As to this book being reviewed on Amazon, I have finished up to a third of chapter 2 (not much, I admit), going through compiling and running a simple C++ program with a single file. But I don't know C++, and am in the process of trying to learn C first. I followed the logic of the first program OK (and it ran OK). But on the next program, involving multiple files, I quickly got passed by. I just don't know enough C++ at this point. I set it up and it ran OK, but I didn't get much out of that. And that is on me. Though there were explanations of what was happening, they were very concise.
In my short read into this book, it has definitely gone past what is in the Goetz pdf, and there are about another 70 pages to go. (The pdf did cover some on debugging with C::B, and I haven't gotten into that with this Packt book, yet.)
I believe the appropriate reader of this book is someone who has somewhat of an understanding of C++, including putting together several source files involving multiple classes. If you think this book will actually teach you the C++ language, I think you are misinterpreting the title. It is intended to teach you how to do what you already know of C++, but in a Code::Blocks environment.
ORIGINAL REVIEW (Jan 1, 2017):
Despite the earlier (and only) review which rated it one star, I am going to give this book a try. From the "Look inside" feature, it looked like it might be helpful, at least to me. I bought it as an e-book directly from the publisher's site, where it was fairly cheap (at least for now).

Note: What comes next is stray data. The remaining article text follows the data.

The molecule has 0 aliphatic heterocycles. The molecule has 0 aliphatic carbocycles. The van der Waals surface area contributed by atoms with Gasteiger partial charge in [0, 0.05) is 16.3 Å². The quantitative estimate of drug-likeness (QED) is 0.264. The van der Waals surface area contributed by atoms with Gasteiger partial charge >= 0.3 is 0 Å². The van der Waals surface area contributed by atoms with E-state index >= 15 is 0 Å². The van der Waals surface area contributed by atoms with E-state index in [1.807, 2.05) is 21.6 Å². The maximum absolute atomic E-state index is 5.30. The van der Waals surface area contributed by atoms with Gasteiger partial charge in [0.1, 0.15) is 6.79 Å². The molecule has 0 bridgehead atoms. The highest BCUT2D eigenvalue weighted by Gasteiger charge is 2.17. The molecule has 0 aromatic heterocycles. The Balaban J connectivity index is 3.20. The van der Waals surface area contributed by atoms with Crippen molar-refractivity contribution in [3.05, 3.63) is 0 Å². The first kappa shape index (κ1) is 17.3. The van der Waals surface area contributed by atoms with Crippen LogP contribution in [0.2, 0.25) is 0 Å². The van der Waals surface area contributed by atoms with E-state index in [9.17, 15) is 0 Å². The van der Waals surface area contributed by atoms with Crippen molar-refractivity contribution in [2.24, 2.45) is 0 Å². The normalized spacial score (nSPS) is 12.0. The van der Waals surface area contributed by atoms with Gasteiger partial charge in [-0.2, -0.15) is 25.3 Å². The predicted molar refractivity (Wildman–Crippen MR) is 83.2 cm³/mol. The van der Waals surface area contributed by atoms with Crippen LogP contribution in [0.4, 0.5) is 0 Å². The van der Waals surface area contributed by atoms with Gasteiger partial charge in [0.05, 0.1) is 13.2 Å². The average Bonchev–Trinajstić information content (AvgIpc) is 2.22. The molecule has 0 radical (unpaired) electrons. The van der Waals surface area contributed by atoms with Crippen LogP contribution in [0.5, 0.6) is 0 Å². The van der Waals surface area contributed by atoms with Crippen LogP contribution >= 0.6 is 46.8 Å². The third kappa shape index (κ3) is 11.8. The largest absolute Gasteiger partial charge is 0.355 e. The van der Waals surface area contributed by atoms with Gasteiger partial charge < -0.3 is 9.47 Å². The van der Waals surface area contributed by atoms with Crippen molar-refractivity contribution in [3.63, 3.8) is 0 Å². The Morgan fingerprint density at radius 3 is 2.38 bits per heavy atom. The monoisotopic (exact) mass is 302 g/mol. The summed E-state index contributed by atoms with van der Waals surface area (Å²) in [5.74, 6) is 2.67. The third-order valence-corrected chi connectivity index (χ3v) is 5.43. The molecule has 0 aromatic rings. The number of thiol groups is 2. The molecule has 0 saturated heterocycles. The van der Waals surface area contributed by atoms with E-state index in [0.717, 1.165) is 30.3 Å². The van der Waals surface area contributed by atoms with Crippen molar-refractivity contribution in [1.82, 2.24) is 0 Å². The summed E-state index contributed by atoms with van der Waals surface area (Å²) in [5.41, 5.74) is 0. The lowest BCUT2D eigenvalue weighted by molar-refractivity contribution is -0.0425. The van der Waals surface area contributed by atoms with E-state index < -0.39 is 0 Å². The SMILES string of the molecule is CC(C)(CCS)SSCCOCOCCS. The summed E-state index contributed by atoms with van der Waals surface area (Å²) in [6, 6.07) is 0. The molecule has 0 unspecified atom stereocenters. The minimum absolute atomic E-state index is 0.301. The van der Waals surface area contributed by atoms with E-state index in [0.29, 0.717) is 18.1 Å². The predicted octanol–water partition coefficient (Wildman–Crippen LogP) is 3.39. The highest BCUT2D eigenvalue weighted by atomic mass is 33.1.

I am giving this book a neutral (3-star) rating for now, and will update after I have finished it.
I tried the documentation on the code::blocks dev site, but it was not helpful to me. I like to know what all the menu options and toolbars are for (and there are A LOT of these) and why I might want to select them, but that documentation seemed to be geared to someone who has a lot of experience with C/C++ compilers and project management, not me.
Before I read this, I will finish reading Code::Blocks Student Manual (a free pdf) by goetz, et al., from CUNY; and come back and update to tell what this has that that doesn't. That pdf looks like it is kept very up-to-date as new builds of Code:Blocks are released. A partial reading has been so-far helpful to me. It does a good job of describing installation and some initial configuration.